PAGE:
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Over-the Counter Therapies for Male-Factor Infertility

By Dr. Rinehart on August 23, 2011

Is there a medical basis for some of these therapies?

Yes, the oxygen paradox!

The oxygen paradox revolves around the fact that oxygen is needed for survival, but oxygen can also be converted to free oxygen radicals, which are highly toxic to cells. The production of reactive oxygen species (ROS) of compounds by the male reproductive system is a great paradigm for this conflict. ROS are necessary for sperm. However, ROS in higher concentrations cause damage to sperm affecting a number of sperm functions. The male reproductive tract had evolved mechanisms which ensure that the required amount of ROS is present, but these mechanisms prevent higher, toxic levels of ROS.

Sperm are particularly susceptible to damage by ROS because many of the vital functions of sperm involve membrane phenomenon. Sperm membranes contain a large amount of polyunsaturated fatty acids, which react with ROS. However, because of the unique condition sperm have which requires them to be small, motile, and highly specialized; they do not possess high concentrations of scavenging enzymes needed to inactivate ROS. This is even further exaggerated when considering the membranes that surround the acrosome and the tail, since virtually no cytoplasm exists in these areas. Sperm can produce ROS with higher levels correlating with reduced semen quality. One manifestation of this is the retention of cytoplasmic droplets on sperm, which can be detected in a routine Semen Analysis (SA) from the morphologic evaluation. Clinically, some sperm isolation procedures used for intrauterine insemination (IUI) can increase the ROS concentration. There can also be external sources of ROS in semen as, for example, the ROS produced by peroxidase- positive leukocyte. Various aspects of sperm function are affected by increased ROS which affects the fluidity of the sperm membrane, and DNA fragmentation. There are many mechanisms in place to prevent increased levels of ROS. These include seminal plasma superoxide dismutase, glutathione reductase, catalase, ascorbate and a- tocopherol (vitamin E), and taurine. Tocopherol binds ROS, which prevents their interaction with the lipids in cell membranes. Vitamin C can displace heavy metal ions, iron and copper, from redox proteins, which are then free to bind to ROS, thus inactivating them. It is important for sperm to limit their oxidative stress since they lack the enzymes necessary to repair the damage caused by ROS.

Do antioxidants make a difference?

Maybe!

There is evidence that oral treatment of male infertility patients using vitamin E and essential fatty acids can reduce the ROS level. The use of antioxidants in in vitro systems have proven beneficial in improving sperm function. Importantly, there are a number of studies that demonstrate an improvement in pregnancy rates for infertile men treated with antioxidants.  Suleiman (1996) reported that treatment of infertile males with lipid peroxidation as evidenced by elevated malondialdehyde levels with oral vitamin E decreased the MDA levels and for 11/52 treated males, the wife became pregnant. No pregnancies occurred in a placebo control group. The dose of vitamin E was 300 mg taken twice per day. Comhaire et al (2000) reported that the use of vitamin E, A, and essential fatty acids improved the pregnancy rate over placebo therapy. The study by Comhaire noted that the pregnancy rate was higher in ex-smokers than in non-smokers. There is presently no evidence that zinc or folic acid increase pregnancy rates. Finally, a study by Rolf (1993) failed to demonstrate any increase in pregnancy rates for males treated with antioxidants.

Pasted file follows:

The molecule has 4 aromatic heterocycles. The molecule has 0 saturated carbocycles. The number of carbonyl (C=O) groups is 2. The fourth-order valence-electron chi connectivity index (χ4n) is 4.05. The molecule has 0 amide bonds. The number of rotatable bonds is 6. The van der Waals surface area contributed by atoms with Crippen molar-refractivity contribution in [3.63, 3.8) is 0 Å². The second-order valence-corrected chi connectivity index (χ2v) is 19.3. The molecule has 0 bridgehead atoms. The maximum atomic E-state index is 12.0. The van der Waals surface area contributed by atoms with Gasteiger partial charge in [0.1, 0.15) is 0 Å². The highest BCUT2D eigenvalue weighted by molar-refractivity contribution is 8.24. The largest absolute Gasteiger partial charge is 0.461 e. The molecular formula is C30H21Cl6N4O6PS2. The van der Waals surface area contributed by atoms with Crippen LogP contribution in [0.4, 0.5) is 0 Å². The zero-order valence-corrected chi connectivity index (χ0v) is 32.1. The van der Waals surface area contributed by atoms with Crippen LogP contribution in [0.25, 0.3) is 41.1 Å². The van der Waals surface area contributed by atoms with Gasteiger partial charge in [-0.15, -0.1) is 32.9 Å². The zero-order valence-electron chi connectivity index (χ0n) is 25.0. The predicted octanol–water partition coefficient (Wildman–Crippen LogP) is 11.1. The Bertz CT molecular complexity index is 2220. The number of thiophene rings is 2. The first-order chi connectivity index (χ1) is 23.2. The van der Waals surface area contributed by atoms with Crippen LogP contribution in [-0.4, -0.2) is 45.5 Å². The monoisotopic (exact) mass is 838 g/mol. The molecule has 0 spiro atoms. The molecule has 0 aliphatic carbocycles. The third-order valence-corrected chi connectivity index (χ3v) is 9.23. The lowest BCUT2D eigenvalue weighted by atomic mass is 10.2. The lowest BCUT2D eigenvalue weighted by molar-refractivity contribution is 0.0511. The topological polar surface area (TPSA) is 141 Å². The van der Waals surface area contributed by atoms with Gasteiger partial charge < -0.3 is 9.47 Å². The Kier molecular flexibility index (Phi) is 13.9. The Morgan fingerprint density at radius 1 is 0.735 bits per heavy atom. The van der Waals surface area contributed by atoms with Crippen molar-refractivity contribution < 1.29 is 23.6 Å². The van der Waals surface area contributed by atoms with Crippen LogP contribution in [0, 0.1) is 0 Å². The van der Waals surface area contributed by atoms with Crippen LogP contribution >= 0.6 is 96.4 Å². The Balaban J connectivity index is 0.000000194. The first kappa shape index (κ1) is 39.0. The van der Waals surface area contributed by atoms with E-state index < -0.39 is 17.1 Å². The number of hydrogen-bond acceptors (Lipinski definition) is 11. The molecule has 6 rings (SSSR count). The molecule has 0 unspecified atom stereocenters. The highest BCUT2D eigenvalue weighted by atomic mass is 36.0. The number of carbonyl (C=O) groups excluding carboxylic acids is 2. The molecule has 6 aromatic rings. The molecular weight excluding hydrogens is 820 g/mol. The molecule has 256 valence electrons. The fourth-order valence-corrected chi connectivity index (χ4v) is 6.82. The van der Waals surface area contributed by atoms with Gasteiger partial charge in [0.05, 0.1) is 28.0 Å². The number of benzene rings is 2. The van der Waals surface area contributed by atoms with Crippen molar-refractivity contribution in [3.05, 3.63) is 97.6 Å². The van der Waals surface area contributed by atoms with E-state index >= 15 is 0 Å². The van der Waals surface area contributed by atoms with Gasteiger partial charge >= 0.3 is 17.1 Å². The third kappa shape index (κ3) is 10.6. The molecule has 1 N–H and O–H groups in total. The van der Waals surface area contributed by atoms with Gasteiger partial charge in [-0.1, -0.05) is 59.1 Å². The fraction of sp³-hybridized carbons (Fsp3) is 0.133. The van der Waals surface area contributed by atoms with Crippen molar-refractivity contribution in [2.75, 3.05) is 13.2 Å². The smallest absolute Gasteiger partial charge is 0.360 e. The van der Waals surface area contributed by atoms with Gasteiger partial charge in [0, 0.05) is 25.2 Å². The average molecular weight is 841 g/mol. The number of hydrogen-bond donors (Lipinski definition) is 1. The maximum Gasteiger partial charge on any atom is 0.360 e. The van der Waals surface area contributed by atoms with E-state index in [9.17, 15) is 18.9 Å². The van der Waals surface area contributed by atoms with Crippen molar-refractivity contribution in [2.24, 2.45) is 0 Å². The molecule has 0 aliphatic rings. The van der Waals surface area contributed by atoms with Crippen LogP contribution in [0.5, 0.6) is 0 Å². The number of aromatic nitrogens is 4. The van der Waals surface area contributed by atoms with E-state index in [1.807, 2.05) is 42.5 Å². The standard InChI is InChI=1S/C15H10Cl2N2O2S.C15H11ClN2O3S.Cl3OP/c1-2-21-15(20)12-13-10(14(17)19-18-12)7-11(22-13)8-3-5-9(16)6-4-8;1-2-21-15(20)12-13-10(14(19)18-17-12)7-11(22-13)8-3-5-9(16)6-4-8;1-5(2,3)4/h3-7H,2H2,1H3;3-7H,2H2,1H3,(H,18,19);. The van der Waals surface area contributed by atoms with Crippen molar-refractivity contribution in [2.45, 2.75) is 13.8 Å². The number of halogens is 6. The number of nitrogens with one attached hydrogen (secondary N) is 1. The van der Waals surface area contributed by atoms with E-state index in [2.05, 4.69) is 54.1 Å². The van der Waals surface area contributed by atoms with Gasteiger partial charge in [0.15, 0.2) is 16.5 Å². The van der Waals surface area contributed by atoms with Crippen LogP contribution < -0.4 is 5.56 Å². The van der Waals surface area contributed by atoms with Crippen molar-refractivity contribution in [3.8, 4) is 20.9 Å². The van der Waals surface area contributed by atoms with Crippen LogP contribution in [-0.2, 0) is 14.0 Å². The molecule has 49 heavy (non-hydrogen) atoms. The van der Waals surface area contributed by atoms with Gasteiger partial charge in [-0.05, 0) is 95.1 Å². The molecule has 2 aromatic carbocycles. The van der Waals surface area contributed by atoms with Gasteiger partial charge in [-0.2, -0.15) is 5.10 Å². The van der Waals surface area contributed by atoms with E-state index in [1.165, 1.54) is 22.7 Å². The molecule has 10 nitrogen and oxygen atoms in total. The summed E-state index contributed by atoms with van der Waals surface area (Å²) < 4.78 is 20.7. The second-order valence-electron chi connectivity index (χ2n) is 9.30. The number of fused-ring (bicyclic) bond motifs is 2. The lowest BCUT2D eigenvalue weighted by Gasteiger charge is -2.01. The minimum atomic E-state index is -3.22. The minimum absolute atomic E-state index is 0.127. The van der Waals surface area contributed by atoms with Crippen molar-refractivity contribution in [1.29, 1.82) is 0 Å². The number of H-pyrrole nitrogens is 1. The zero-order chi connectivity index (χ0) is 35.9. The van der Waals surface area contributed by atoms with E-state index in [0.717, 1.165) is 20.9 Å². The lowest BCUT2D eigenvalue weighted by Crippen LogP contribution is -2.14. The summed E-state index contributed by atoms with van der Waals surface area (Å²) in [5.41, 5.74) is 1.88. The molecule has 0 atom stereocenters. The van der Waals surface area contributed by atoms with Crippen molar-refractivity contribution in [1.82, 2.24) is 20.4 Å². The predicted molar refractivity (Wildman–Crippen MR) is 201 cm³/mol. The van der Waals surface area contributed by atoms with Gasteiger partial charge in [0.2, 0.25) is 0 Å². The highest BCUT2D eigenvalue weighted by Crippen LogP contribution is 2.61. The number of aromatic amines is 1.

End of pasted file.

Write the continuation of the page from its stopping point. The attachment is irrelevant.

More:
Carnitines are compounds that sperm can use for energy or they can protect against ROS. Dietary sources of carnitines include dairy products, fish, and meat. Carnitines can be synthesized by humans, but dietary carnitines can significantly supplement the amount produced endogenously. Carnitine therapy has been shown to enhance sperm motility in some patients with asthenospermia and to decrease ROS species in patients with elevated ROS. A RCT study by Lenzi (Lenzi et al., 2003) administered 2 grams per day L-carnitine to subjects and demonstrated an improvement in sperm parameters. Unfortunately, this study did not mention pregnancy rates. Other studies, not RCTs, have demonstrated an improved pregnancy rate. Therefore, treatment of male infertility patients might be helpful where an elevated ROS may be an important factor in the etiology of the problem.

How should practitioners approach these patients?

Make a diagnosis!

Male factor infertility, like female factor infertility, is due to a variety of causes. Many would not be amenable to treatment with dietary supplementation. Once an etiology has been defined, then appropriate traditional therapy is indicated. However, for etiology unknown, for smokers or ex-smokers, and possibly for varicocele patients, the use of antioxidants might be beneficial. Certainly the use of vitamin C and E may prove useful with very little risk. There are virtually no serious side-effects of even massive vitamin C over-usage with acute intake exceeding 10grams or excessive chronic consumption of >3 grams per day. Vitamin E can have toxic signs such as headache, drowsiness, nausea and vomiting for acute intake if the patient uses > 2-5 million IU. Chronic vitamin E intake exceeding 100,000 IU per day can lead to anorexia, headache, blurred vision, loss of hair, liver damage and enlargement, and anemia. Standard doses used in various studies were from 500 to 1000 mg. vitamin C per day and 300 to 600 mg. of vitamin E per day. L-carnitine can be used at 2 grams per day dosages.

 

 

 

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